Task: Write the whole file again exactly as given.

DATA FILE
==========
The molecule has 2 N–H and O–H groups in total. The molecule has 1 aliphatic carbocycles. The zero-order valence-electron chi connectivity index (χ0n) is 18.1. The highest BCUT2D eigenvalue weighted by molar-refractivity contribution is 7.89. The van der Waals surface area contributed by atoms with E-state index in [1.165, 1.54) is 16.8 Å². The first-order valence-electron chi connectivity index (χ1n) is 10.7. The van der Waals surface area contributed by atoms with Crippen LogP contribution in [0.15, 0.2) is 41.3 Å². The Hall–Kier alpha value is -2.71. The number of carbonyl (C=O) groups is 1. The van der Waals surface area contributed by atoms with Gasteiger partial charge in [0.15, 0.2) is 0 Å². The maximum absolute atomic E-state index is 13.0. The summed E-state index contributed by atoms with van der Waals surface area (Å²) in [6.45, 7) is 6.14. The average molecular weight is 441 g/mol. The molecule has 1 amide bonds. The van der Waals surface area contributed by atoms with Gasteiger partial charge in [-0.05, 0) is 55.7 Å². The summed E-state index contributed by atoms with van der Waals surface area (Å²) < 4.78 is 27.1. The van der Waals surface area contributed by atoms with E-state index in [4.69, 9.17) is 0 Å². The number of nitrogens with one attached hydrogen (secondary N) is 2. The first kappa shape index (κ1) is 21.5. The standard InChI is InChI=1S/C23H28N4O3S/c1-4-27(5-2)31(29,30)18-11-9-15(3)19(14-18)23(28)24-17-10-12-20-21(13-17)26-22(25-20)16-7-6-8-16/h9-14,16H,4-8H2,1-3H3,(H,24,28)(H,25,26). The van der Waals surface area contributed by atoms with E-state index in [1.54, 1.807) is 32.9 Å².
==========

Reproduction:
The molecule has 2 N–H and O–H groups in total. The molecule has 1 aliphatic carbocycles. The zero-order valence-electron chi connectivity index (χ0n) is 18.1. The highest BCUT2D eigenvalue weighted by molar-refractivity contribution is 7.89. The van der Waals surface area contributed by atoms with E-state index in [1.165, 1.54) is 16.8 Å². The first-order valence-electron chi connectivity index (χ1n) is 10.7. The van der Waals surface area contributed by atoms with Crippen LogP contribution in [0.15, 0.2) is 41.3 Å². The Hall–Kier alpha value is -2.71. The number of carbonyl (C=O) groups is 1. The van der Waals surface area contributed by atoms with Gasteiger partial charge in [0.15, 0.2) is 0 Å². The maximum absolute atomic E-state index is 13.0. The summed E-state index contributed by atoms with van der Waals surface area (Å²) in [6.45, 7) is 6.14. The average molecular weight is 441 g/mol. The molecule has 1 amide bonds. The van der Waals surface area contributed by atoms with Gasteiger partial charge in [-0.05, 0) is 55.7 Å². The summed E-state index contributed by atoms with van der Waals surface area (Å²) < 4.78 is 27.1. The van der Waals surface area contributed by atoms with E-state index in [4.69, 9.17) is 0 Å². The number of nitrogens with one attached hydrogen (secondary N) is 2. The first kappa shape index (κ1) is 21.5. The standard InChI is InChI=1S/C23H28N4O3S/c1-4-27(5-2)31(29,30)18-11-9-15(3)19(14-18)23(28)24-17-10-12-20-21(13-17)26-22(25-20)16-7-6-8-16/h9-14,16H,4-8H2,1-3H3,(H,24,28)(H,25,26). The van der Waals surface area contributed by atoms with E-state index in [1.54, 1.807) is 32.9 Å².